Wednesday, December 31, 2008

Farewell to the voting beat

Today I'm going to purge a bunch of documents from my office. Six and a half years of writing, story-telling, document-digging, watchdogging, and pack-ratting have left me with a room full of paper: banker's boxes and accordion files bulging with old public records and notebooks, the raw materials for narratives and investigative pieces.

One box I'm purging is the elections box. After two years of making the board of elections one of my beats (an unusual beat for a magazine writer, in most times and places), I hope not to write about Cuyahoga County's voting system again.

That's because our once-sad voting agency has gotten its act together. Cleveland and Ohio shed their reputations for election buffoonery this November with a stress-free, snafu-proof Election Day. No more national horror at our lame mistakes. No more conspiracy theories convincing our friends in other states that we're at fault for an election result they didn't like.

What I saw on Election Day -- no lines at once-clogged voting locations, the elections office calling in to check on poll workers instead of leaving them stranded by busy signals -- showed how far Cuyahoga's elections office has come. Secretary of State Jennifer Brunner's decision to release the agency from her supervision this November was the final thumbs-up that confirmed our civic crisis over voting is over.

Credit goes to the leaders who took over our voting agency in 2007, from director Jane Platten to the four elections board members. I made some light fun of them in our September issue pieces on voting -- but I sat through a lot of meetings held by the old board and the new board, and saw old guard offer a perfect example of how a public agency should not act, while the new leaders showed how a troubled office can reform itself. And Brunner, who I was pretty tough on in September, held firm this fall against state Republicans' attempt to throw our system into a new round of chaos.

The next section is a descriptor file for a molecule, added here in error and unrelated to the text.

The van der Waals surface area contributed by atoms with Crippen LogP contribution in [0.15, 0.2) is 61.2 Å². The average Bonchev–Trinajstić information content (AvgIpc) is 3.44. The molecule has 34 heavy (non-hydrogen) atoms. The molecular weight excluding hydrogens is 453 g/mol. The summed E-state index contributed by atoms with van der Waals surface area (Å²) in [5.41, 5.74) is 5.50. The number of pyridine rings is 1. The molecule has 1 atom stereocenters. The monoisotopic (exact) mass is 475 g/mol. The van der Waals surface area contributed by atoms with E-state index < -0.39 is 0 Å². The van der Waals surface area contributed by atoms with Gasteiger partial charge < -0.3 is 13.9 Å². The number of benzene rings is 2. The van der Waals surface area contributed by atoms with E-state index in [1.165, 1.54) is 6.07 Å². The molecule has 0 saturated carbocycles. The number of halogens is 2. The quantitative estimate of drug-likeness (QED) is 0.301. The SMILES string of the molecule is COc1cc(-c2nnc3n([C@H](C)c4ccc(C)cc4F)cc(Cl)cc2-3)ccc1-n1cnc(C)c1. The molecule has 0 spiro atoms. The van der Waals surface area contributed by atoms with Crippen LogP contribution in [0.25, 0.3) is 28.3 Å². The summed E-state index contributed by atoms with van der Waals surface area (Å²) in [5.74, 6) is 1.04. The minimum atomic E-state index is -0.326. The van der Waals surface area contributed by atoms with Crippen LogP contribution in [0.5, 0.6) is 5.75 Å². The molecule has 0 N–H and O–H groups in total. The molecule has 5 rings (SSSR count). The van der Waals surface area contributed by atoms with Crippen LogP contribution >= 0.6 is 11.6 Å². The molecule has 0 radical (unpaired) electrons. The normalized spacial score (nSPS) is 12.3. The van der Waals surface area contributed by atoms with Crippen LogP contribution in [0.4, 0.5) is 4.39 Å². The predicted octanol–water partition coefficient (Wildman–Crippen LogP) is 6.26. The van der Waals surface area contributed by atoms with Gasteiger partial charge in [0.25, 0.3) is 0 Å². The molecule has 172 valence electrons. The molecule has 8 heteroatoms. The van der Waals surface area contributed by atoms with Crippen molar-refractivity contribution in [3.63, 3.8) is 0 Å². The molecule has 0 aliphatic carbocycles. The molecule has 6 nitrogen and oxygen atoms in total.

Yes, the board fought too much and spent too much money, straining the county budget. And a careful post-mortem look at the election results still shows ways voters can lose their vote through their own mistakes. But Platten has set up a system for noting problems and addressing them next time.

Ohio probably benefited from the fact that Obama won here by 4 percentage points. That's a margin too big to contest, so no one bothered to prod our weak spots. Any big city in a swing state or recount state will have its election flaws exposed. But some flaws are worse than others. Minnesota's Senate recount is exposing some mistakes, but way fewer than in Florida eight years ago. How will we hold up if we're the swing town in the swing state again? Much better, I think, with the officials and system we have now.

Tuesday, December 30, 2008

O'Malley wasted $1m a year

Pat O'Malley infamously used the Cuyahoga County recorder's office as a patronage machine. Now the state auditor has figured out how much taxpayer money he wasted doing that: $1 million a year.

OK, the words "waste" and "patronage" do not appear in auditor Mary Taylor's press release today. But read her report along with the "Recorded Deeds" section of my October profile of O'Malley, or the Plain Dealer's April exposé of his employees' political connections, and that's the obvious conclusion.